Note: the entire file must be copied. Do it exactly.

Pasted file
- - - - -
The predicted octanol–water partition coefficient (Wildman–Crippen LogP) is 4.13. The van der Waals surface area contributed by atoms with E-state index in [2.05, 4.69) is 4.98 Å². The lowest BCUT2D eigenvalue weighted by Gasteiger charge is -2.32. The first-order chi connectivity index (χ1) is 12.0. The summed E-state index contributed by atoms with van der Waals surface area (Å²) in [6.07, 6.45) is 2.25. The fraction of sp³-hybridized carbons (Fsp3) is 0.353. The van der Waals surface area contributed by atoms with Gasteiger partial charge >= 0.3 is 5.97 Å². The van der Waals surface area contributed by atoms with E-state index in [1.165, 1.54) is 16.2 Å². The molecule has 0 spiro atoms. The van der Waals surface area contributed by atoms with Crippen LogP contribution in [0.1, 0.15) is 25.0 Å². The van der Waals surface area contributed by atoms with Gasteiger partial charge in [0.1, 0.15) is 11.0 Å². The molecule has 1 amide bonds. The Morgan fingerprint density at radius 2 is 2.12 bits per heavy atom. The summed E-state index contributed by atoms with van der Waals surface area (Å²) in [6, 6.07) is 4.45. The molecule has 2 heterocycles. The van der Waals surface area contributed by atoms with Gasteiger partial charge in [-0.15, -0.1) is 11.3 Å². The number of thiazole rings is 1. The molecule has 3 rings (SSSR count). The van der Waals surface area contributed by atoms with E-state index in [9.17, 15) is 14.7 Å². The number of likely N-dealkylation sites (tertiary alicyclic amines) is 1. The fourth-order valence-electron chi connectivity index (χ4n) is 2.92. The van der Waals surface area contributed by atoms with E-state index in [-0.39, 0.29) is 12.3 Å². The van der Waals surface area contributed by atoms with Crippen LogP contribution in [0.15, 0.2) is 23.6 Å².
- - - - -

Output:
The predicted octanol–water partition coefficient (Wildman–Crippen LogP) is 4.13. The van der Waals surface area contributed by atoms with E-state index in [2.05, 4.69) is 4.98 Å². The lowest BCUT2D eigenvalue weighted by Gasteiger charge is -2.32. The first-order chi connectivity index (χ1) is 12.0. The summed E-state index contributed by atoms with van der Waals surface area (Å²) in [6.07, 6.45) is 2.25. The fraction of sp³-hybridized carbons (Fsp3) is 0.353. The van der Waals surface area contributed by atoms with Gasteiger partial charge >= 0.3 is 5.97 Å². The van der Waals surface area contributed by atoms with E-state index in [1.165, 1.54) is 16.2 Å². The molecule has 0 spiro atoms. The van der Waals surface area contributed by atoms with Crippen LogP contribution in [0.1, 0.15) is 25.0 Å². The van der Waals surface area contributed by atoms with Gasteiger partial charge in [0.1, 0.15) is 11.0 Å². The molecule has 1 amide bonds. The Morgan fingerprint density at radius 2 is 2.12 bits per heavy atom. The summed E-state index contributed by atoms with van der Waals surface area (Å²) in [6, 6.07) is 4.45. The molecule has 2 heterocycles. The van der Waals surface area contributed by atoms with Gasteiger partial charge in [-0.15, -0.1) is 11.3 Å². The number of thiazole rings is 1. The molecule has 3 rings (SSSR count). The van der Waals surface area contributed by atoms with E-state index in [9.17, 15) is 14.7 Å². The number of likely N-dealkylation sites (tertiary alicyclic amines) is 1. The fourth-order valence-electron chi connectivity index (χ4n) is 2.92. The van der Waals surface area contributed by atoms with E-state index in [-0.39, 0.29) is 12.3 Å². The van der Waals surface area contributed by atoms with Crippen LogP contribution in [0.15, 0.2) is 23.6 Å².